Sunday, July 25, 2010

Cargo By Bike: Christine Gets Her Worm Farm

Yesterday, I came part way towards my goal of extending my cycling habits to include more cargo hauling. Living high in the Oakland hills has made bike commuting a challenge but I manage so long as my payload stays under 15 pounds. A cargo bike could help with larger cargo but the hills under my house are so steep even a cargo bike would be a challenge. Nevertheless, an opportunity arose to try hauling larger loads even on my regular bike.

More frequent buses and trains with space for bikes would really boost adoption of all these alternatives.

My wife has used a worm farm to produce compost from food scraps for years now. My friend Christine decided she wanted to try it. Soon after, a "Wriggly Wranch" arrived at our house for Christine. However, Christine lives on the other side of the bay. We should have just shipped it direct but didn't. What to do?

I typically use the bike and CalTrain to get to the peninsula but  the weight (25 pounds) and size (16 inches x 24 inches x 16 inches) of the Wriggly Wranch had me thinking I'd bite the bullet and drive. Nevertheless, after a few minutes with my mountain bike and some bungy cord, I had the Wriggly Wranch resiliently, if not firmly, fastened. The weight was the maximum my minimal bike rack supported but with most of the distance covered by train, I thought the rig I set up would make it. And since the course for the cargo was all downhill, I felt I would make it as well. I simply had to get the cargo one way. The return trip would just be a typical ride home. Given all this and the PlanBike mission, I had to give it a try.

The strategy with the bungy was to allow some teetering but not a full-blown release. 4 bungy cords criss-crossing the box and hooking to the rack and the rails under my seat did this beautifully. I tested this by jerking the bike side to side by 2 feet. The box teetered but always returned squarely to its position on the rack. Beautiful.

The trip down to the subway station was pretty typical. I cruised down hill at 25 MPH. Banked turns as usual. Having the box 24 inches off the rack presented no problems.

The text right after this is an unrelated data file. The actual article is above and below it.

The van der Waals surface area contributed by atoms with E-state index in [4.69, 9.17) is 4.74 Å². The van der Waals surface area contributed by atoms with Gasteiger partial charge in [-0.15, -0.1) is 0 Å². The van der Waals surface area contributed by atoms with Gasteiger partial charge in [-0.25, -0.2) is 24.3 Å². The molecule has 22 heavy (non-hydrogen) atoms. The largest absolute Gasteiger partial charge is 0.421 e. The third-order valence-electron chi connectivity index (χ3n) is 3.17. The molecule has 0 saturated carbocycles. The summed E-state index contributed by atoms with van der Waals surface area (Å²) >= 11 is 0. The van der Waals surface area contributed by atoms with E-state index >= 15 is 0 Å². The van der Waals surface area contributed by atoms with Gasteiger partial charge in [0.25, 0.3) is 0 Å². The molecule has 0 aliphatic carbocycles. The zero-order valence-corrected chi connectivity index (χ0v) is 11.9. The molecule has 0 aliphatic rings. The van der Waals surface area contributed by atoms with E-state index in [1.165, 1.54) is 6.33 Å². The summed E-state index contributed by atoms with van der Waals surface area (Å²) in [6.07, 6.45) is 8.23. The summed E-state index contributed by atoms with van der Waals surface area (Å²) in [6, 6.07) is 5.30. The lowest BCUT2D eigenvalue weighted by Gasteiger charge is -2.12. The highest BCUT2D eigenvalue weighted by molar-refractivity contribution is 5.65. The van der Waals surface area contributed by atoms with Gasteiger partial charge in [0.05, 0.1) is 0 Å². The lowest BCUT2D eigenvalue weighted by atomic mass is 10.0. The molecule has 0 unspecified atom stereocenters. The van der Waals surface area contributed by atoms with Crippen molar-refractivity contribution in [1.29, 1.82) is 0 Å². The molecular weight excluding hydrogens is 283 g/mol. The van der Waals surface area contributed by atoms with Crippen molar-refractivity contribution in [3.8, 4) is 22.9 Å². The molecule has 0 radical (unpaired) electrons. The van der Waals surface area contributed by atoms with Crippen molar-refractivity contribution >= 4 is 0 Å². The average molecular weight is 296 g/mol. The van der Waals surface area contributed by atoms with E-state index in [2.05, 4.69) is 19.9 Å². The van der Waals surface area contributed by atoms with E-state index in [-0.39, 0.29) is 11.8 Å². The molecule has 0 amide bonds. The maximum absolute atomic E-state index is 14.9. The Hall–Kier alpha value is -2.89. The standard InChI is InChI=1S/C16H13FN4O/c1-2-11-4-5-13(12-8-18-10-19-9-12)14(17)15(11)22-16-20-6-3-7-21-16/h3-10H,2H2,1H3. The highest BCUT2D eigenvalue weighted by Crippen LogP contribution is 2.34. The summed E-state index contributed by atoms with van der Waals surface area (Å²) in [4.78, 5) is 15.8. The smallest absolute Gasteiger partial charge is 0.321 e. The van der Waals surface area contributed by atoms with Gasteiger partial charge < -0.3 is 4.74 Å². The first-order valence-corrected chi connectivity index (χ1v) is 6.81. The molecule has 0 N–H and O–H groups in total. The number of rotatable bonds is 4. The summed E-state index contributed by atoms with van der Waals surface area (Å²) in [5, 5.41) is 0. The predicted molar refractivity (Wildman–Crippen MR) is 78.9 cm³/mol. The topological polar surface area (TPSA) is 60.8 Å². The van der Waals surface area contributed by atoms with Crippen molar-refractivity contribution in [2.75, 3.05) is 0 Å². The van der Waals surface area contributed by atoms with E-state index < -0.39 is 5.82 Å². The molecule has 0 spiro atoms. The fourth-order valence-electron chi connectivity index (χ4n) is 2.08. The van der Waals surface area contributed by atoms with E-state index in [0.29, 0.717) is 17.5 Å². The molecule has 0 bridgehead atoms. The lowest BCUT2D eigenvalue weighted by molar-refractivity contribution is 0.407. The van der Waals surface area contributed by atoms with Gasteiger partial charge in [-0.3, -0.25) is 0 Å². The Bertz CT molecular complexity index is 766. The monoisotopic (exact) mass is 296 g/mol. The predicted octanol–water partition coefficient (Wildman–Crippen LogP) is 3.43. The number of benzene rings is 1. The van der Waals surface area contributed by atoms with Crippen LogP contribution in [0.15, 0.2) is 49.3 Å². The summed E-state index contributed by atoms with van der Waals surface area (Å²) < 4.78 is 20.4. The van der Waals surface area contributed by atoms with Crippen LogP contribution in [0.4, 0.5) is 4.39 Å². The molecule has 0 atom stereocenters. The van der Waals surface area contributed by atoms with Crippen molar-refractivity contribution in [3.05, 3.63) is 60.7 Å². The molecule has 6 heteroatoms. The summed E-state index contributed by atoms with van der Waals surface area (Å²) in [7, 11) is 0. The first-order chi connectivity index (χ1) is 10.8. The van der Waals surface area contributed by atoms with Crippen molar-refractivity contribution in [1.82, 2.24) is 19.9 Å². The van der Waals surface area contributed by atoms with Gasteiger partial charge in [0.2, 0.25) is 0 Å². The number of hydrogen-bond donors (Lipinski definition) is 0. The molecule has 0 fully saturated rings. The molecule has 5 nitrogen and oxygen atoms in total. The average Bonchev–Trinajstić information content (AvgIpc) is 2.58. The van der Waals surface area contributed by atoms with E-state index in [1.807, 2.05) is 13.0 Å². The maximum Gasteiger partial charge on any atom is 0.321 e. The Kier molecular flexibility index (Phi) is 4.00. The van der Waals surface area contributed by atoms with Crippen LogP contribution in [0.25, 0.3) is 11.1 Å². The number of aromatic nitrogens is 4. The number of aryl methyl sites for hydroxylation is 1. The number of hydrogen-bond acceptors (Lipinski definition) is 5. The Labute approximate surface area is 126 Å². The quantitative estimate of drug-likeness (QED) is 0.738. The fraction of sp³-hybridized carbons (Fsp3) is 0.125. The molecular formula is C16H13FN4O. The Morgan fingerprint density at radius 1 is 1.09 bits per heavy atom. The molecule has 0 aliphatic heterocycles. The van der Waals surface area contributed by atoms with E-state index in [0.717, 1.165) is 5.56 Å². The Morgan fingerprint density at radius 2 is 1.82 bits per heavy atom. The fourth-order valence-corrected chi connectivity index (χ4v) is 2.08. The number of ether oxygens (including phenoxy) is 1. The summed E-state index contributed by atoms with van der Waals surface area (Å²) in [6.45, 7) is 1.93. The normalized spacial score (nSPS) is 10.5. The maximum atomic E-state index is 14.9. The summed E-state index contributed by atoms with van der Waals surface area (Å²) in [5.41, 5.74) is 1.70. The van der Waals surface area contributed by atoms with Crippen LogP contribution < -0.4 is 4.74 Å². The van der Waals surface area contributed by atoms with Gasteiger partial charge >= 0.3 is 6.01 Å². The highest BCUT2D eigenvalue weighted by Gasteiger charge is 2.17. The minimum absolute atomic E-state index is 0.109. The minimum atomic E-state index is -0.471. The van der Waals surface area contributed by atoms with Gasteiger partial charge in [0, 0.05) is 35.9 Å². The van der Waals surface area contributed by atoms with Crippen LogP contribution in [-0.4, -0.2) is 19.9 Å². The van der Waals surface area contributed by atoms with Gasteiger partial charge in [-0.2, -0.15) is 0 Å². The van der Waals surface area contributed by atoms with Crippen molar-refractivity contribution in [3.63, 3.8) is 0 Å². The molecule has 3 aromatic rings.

Getting to the subway platform required the elevator. Lifting the bike over the stairs felt unwieldly since the bike was over 50 pounds at this point, not counting pounds on my backpack. The only tricky part about the elevator was ensuring you pay properly. It's possible to go straight to the platform on the subway (BART) elevator. I had to double back to pay and then head up.

I got off the subway (BART) in downtown San Francisco, then rode over to CalTrain south of Market Street. The two train systems actually meet at Milbrae but their schedules don't. This is yet another challenge for public transportation users. CalTrian travels at hourly intervals so depending on when the subway (BART) arrives you can wait an hour for a connection that takes you down the peninsula.

Nevertheless, commuter cyclists have a second chance to synch with the CalTrain schedule by getting off the subway in downtown SF before Milbrae and then darting over to the San Francisco CalTrain station. Pedestrians would struggle to pull this off because it is over a quarter mile between subway and train stations in downtown San Francisco. The pedestrian travel time would be a significant portion of the hour you might wait in Milbrae.

On this trip, the subway/CalTrain connection worked out perfectly. A train was waiting when I biked over. I had to hoist the bike up a few stairs which was a challenge. The train was off in minutes. The whole trip down took 90 minutes. That's triple the time a car would take but still reasonable, especially for a Saturday. Even so, these travel times could and should improve. Cities more serious about public transportation infrastructure have trains running every half hour and subways running every 5 minutes. With those intervals, the travel times become much more competitive with cars. Doubly so, if you factor in traffic jams and parking delays.